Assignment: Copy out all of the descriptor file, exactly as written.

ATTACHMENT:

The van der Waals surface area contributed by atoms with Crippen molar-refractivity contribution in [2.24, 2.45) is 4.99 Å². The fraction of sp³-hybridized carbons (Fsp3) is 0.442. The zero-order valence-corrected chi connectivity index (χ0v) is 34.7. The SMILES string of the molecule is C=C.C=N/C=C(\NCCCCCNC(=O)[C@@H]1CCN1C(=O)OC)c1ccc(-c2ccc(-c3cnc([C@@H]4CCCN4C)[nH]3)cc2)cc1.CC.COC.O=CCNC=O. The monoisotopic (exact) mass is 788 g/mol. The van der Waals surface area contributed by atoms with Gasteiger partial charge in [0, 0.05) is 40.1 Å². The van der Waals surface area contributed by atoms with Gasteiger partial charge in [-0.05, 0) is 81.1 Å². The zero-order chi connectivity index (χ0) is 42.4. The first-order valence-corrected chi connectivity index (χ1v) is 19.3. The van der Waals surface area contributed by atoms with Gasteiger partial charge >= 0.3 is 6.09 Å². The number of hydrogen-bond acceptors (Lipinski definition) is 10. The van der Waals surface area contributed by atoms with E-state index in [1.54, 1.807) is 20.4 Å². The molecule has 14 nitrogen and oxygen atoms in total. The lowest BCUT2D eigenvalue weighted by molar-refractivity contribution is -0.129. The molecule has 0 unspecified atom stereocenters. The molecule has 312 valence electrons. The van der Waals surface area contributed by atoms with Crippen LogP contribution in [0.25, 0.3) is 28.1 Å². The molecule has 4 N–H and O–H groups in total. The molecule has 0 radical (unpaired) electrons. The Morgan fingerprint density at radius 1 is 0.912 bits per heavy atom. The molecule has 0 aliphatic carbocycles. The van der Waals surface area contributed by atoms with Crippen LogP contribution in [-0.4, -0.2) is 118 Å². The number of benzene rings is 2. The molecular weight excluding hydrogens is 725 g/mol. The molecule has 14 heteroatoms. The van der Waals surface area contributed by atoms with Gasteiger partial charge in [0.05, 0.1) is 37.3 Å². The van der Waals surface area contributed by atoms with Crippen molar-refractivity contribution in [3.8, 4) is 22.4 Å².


The van der Waals surface area contributed by atoms with Crippen molar-refractivity contribution in [2.24, 2.45) is 4.99 Å². The fraction of sp³-hybridized carbons (Fsp3) is 0.442. The zero-order valence-corrected chi connectivity index (χ0v) is 34.7. The SMILES string of the molecule is C=C.C=N/C=C(\NCCCCCNC(=O)[C@@H]1CCN1C(=O)OC)c1ccc(-c2ccc(-c3cnc([C@@H]4CCCN4C)[nH]3)cc2)cc1.CC.COC.O=CCNC=O. The monoisotopic (exact) mass is 788 g/mol. The van der Waals surface area contributed by atoms with Gasteiger partial charge in [0, 0.05) is 40.1 Å². The van der Waals surface area contributed by atoms with Gasteiger partial charge in [-0.05, 0) is 81.1 Å². The zero-order chi connectivity index (χ0) is 42.4. The first-order valence-corrected chi connectivity index (χ1v) is 19.3. The van der Waals surface area contributed by atoms with Gasteiger partial charge >= 0.3 is 6.09 Å². The number of hydrogen-bond acceptors (Lipinski definition) is 10. The van der Waals surface area contributed by atoms with E-state index in [1.54, 1.807) is 20.4 Å². The molecule has 14 nitrogen and oxygen atoms in total. The lowest BCUT2D eigenvalue weighted by molar-refractivity contribution is -0.129. The molecule has 0 unspecified atom stereocenters. The molecule has 312 valence electrons. The van der Waals surface area contributed by atoms with Crippen LogP contribution in [0.25, 0.3) is 28.1 Å². The molecule has 4 N–H and O–H groups in total. The molecule has 0 radical (unpaired) electrons. The Morgan fingerprint density at radius 1 is 0.912 bits per heavy atom. The molecule has 0 aliphatic carbocycles. The van der Waals surface area contributed by atoms with Crippen LogP contribution in [-0.4, -0.2) is 118 Å². The number of benzene rings is 2. The molecular weight excluding hydrogens is 725 g/mol. The molecule has 14 heteroatoms. The van der Waals surface area contributed by atoms with Gasteiger partial charge in [0.05, 0.1) is 37.3 Å². The van der Waals surface area contributed by atoms with Crippen molar-refractivity contribution in [3.8, 4) is 22.4 Å².